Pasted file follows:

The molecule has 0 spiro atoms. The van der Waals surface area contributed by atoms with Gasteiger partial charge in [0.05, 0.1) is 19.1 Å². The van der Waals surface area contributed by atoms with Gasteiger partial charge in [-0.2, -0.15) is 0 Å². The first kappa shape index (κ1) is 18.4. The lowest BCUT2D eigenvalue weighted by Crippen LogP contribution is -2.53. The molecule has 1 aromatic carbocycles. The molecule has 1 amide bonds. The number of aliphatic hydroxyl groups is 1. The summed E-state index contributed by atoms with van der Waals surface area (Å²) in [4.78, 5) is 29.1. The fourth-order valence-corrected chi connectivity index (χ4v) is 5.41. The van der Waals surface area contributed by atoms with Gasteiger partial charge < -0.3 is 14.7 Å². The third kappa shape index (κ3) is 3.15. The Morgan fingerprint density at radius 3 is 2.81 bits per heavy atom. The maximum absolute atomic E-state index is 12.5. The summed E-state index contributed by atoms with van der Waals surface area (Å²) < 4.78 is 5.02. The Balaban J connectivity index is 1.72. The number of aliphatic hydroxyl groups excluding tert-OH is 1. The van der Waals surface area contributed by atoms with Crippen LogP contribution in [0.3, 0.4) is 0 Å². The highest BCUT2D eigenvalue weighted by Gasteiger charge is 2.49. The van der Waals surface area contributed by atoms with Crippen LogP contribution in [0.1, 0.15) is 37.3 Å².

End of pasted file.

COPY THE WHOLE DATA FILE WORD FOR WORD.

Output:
The molecule has 0 spiro atoms. The van der Waals surface area contributed by atoms with Gasteiger partial charge in [0.05, 0.1) is 19.1 Å². The van der Waals surface area contributed by atoms with Gasteiger partial charge in [-0.2, -0.15) is 0 Å². The first kappa shape index (κ1) is 18.4. The lowest BCUT2D eigenvalue weighted by Crippen LogP contribution is -2.53. The molecule has 1 aromatic carbocycles. The molecule has 1 amide bonds. The number of aliphatic hydroxyl groups is 1. The summed E-state index contributed by atoms with van der Waals surface area (Å²) in [4.78, 5) is 29.1. The fourth-order valence-corrected chi connectivity index (χ4v) is 5.41. The van der Waals surface area contributed by atoms with Gasteiger partial charge < -0.3 is 14.7 Å². The third kappa shape index (κ3) is 3.15. The Morgan fingerprint density at radius 3 is 2.81 bits per heavy atom. The maximum absolute atomic E-state index is 12.5. The summed E-state index contributed by atoms with van der Waals surface area (Å²) < 4.78 is 5.02. The Balaban J connectivity index is 1.72. The number of aliphatic hydroxyl groups excluding tert-OH is 1. The van der Waals surface area contributed by atoms with Crippen LogP contribution in [0.3, 0.4) is 0 Å². The highest BCUT2D eigenvalue weighted by Gasteiger charge is 2.49. The van der Waals surface area contributed by atoms with Crippen LogP contribution in [0.1, 0.15) is 37.3 Å².